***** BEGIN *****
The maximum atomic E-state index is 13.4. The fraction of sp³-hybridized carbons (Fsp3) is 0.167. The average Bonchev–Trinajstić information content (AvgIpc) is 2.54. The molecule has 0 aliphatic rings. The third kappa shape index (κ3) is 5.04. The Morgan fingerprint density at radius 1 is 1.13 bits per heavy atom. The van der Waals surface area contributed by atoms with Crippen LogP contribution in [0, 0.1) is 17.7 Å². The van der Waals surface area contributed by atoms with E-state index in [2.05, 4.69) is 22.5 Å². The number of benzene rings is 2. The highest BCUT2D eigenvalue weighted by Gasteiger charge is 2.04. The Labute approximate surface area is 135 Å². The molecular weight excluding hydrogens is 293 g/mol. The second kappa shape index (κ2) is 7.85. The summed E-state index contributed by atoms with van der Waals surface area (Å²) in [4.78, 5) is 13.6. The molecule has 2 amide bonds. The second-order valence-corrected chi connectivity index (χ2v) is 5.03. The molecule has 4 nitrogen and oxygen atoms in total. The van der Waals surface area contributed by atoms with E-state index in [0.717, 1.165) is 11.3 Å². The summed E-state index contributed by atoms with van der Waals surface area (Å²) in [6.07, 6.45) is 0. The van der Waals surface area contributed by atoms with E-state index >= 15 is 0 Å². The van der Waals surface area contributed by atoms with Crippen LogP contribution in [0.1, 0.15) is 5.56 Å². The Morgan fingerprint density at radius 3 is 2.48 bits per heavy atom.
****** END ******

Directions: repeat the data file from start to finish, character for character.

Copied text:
The maximum atomic E-state index is 13.4. The fraction of sp³-hybridized carbons (Fsp3) is 0.167. The average Bonchev–Trinajstić information content (AvgIpc) is 2.54. The molecule has 0 aliphatic rings. The third kappa shape index (κ3) is 5.04. The Morgan fingerprint density at radius 1 is 1.13 bits per heavy atom. The van der Waals surface area contributed by atoms with Crippen LogP contribution in [0, 0.1) is 17.7 Å². The van der Waals surface area contributed by atoms with E-state index in [2.05, 4.69) is 22.5 Å². The number of benzene rings is 2. The highest BCUT2D eigenvalue weighted by Gasteiger charge is 2.04. The Labute approximate surface area is 135 Å². The molecular weight excluding hydrogens is 293 g/mol. The second kappa shape index (κ2) is 7.85. The summed E-state index contributed by atoms with van der Waals surface area (Å²) in [4.78, 5) is 13.6. The molecule has 2 amide bonds. The second-order valence-corrected chi connectivity index (χ2v) is 5.03. The molecule has 4 nitrogen and oxygen atoms in total. The van der Waals surface area contributed by atoms with E-state index in [0.717, 1.165) is 11.3 Å². The summed E-state index contributed by atoms with van der Waals surface area (Å²) in [6.07, 6.45) is 0. The van der Waals surface area contributed by atoms with E-state index >= 15 is 0 Å². The van der Waals surface area contributed by atoms with Crippen LogP contribution in [0.1, 0.15) is 5.56 Å². The Morgan fingerprint density at radius 3 is 2.48 bits per heavy atom.